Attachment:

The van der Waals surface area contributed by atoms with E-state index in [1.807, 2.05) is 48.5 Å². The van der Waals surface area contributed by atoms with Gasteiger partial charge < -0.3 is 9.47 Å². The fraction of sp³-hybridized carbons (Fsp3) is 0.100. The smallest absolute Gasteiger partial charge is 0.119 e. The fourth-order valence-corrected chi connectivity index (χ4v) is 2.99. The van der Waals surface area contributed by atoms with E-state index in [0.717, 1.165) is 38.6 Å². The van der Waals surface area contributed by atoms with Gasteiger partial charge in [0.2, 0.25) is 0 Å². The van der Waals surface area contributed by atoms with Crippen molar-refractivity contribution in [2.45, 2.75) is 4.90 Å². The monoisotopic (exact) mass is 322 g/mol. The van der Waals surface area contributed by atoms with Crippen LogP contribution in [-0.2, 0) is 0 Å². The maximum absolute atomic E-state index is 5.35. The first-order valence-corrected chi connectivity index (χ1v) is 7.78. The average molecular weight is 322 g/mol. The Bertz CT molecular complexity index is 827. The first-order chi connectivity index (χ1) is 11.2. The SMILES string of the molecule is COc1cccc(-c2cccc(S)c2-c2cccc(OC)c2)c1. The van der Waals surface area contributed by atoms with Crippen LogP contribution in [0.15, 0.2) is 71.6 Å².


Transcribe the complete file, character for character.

The van der Waals surface area contributed by atoms with E-state index in [1.807, 2.05) is 48.5 Å². The van der Waals surface area contributed by atoms with Gasteiger partial charge < -0.3 is 9.47 Å². The fraction of sp³-hybridized carbons (Fsp3) is 0.100. The smallest absolute Gasteiger partial charge is 0.119 e. The fourth-order valence-corrected chi connectivity index (χ4v) is 2.99. The van der Waals surface area contributed by atoms with E-state index in [0.717, 1.165) is 38.6 Å². The van der Waals surface area contributed by atoms with Gasteiger partial charge in [0.2, 0.25) is 0 Å². The van der Waals surface area contributed by atoms with Crippen molar-refractivity contribution in [2.45, 2.75) is 4.90 Å². The monoisotopic (exact) mass is 322 g/mol. The van der Waals surface area contributed by atoms with Crippen LogP contribution in [-0.2, 0) is 0 Å². The maximum absolute atomic E-state index is 5.35. The first-order valence-corrected chi connectivity index (χ1v) is 7.78. The average molecular weight is 322 g/mol. The Bertz CT molecular complexity index is 827. The first-order chi connectivity index (χ1) is 11.2. The SMILES string of the molecule is COc1cccc(-c2cccc(S)c2-c2cccc(OC)c2)c1. The van der Waals surface area contributed by atoms with Crippen LogP contribution in [0.15, 0.2) is 71.6 Å².